Monday, 16 June 2014

Warming of the Arctic Fueling Extreme Weather

Extreme weather

Heavy rains and floods hit Serbia and Bosnia in May 2014, as discussed in an earlier post.

Later in May, further flooding hit central Europe. From May 30 to June 1, 2014, parts of Austria received the amount of rain that normally falls in two-and-half months: 150 to 200 mm (5.9 to 7.9"), with some parts experiencing 250 mm (9.8").

What is fueling this extreme weather? Have a look at the image below.

The image shows a number of feedbacks that are accelerating warming in the Arctic. Feedback #14 refers to (latent) heat that previously went into melting. With the demise of the snow and ice cover, an increasing proportion of this heat gets absorbed and contributes to accelerated warming in the Arctic.

As the sea ice heats up, 2.06 J/g of heat goes into every degree Celsius that the temperature of the ice rises. While the ice is melting, all energy (at 334J/g) goes into changing ice into water and the temperature remains at 0°C (273.15K, 32°F). 

Once all ice has turned into water, all subsequent heat goes into heating up the water, at 4.18 J/g for every degree Celsius that the temperature of water rises.

The amount of energy absorbed by melting ice is as much as it takes to heat an equivalent mass of water from zero to 80°C. The energy required to melt a volume of ice can raise the temperature of the same volume of rock by 150ยบ C.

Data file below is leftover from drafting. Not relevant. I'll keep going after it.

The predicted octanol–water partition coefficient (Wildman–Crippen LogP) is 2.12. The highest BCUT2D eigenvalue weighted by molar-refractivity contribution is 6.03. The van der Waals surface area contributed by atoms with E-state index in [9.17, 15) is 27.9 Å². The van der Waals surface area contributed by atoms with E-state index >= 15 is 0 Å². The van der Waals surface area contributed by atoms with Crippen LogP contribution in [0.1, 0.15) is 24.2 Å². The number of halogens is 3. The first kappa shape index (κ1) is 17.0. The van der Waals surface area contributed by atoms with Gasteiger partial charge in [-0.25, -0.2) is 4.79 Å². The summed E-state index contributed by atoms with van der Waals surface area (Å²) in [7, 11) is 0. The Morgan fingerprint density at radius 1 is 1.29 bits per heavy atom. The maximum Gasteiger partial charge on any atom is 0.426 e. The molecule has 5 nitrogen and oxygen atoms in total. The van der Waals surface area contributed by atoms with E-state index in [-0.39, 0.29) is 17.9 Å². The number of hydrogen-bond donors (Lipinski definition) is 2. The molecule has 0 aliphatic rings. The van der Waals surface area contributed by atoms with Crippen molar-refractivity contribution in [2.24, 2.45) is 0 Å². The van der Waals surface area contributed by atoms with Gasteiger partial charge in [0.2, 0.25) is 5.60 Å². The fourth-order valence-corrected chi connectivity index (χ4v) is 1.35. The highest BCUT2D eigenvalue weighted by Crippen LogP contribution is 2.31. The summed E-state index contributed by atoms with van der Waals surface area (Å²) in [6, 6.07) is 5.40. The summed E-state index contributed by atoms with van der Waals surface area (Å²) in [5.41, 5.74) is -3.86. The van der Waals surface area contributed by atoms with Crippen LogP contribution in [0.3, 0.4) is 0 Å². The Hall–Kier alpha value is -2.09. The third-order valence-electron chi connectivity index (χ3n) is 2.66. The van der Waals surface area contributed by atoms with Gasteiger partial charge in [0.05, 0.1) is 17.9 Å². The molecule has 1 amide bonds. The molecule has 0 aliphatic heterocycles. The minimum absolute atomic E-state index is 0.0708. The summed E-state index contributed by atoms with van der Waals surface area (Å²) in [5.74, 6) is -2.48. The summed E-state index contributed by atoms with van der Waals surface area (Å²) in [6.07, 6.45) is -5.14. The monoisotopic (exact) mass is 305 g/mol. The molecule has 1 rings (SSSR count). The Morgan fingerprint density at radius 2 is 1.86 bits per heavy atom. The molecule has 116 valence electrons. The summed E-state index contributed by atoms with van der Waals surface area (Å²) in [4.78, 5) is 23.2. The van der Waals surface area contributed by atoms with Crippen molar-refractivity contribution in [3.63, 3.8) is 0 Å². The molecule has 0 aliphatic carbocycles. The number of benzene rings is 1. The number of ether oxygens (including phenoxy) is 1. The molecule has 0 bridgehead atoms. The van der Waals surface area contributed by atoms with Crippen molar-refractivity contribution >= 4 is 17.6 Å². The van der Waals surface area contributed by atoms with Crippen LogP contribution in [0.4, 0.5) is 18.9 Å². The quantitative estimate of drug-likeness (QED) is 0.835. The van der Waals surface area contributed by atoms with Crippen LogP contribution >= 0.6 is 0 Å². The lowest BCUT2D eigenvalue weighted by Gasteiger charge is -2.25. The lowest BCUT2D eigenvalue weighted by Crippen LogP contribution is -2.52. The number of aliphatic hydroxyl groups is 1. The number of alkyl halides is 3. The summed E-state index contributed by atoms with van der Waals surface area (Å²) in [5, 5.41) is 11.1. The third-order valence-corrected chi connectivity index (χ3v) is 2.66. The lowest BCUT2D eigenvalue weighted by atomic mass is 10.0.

Currently, the energy equivalent of 1.5 million Hiroshima bombs goes into melting of the Arctic sea ice each year, according to calculations by Sam Carana.

As the ice disappears, this energy will instead be absorbed elsewhere and cause temperatures in the Arctic to rise further, indicated as feedback #14.

This comes on top of the albedo feedback #1 that can on its own more than double the net radiative forcing resulting from the emissions caused by all people of the world, according to calculations by Prof. Peter Wadhams.

Further feedbacks include changes to the polar vortex and jet stream that are in turn causing more extreme weather, as also described in the earlier post Feedbacks in the Arctic.

Global Warming

Higher levels of greenhouse gases are trapping more heat in the atmosphere, resulting in more intense heatwaves in some places, while stronger winds and greater evaporation of water from the sea lead to stronger rainfall in other places. Global warming thus contributes to more extreme weather around the globe.

The Arctic is hit not only by the warming resulting from greenhouse gas emissions, but also by emissions of soot, dust and other compounds that settle on the snow and ice cover and speed up its demise.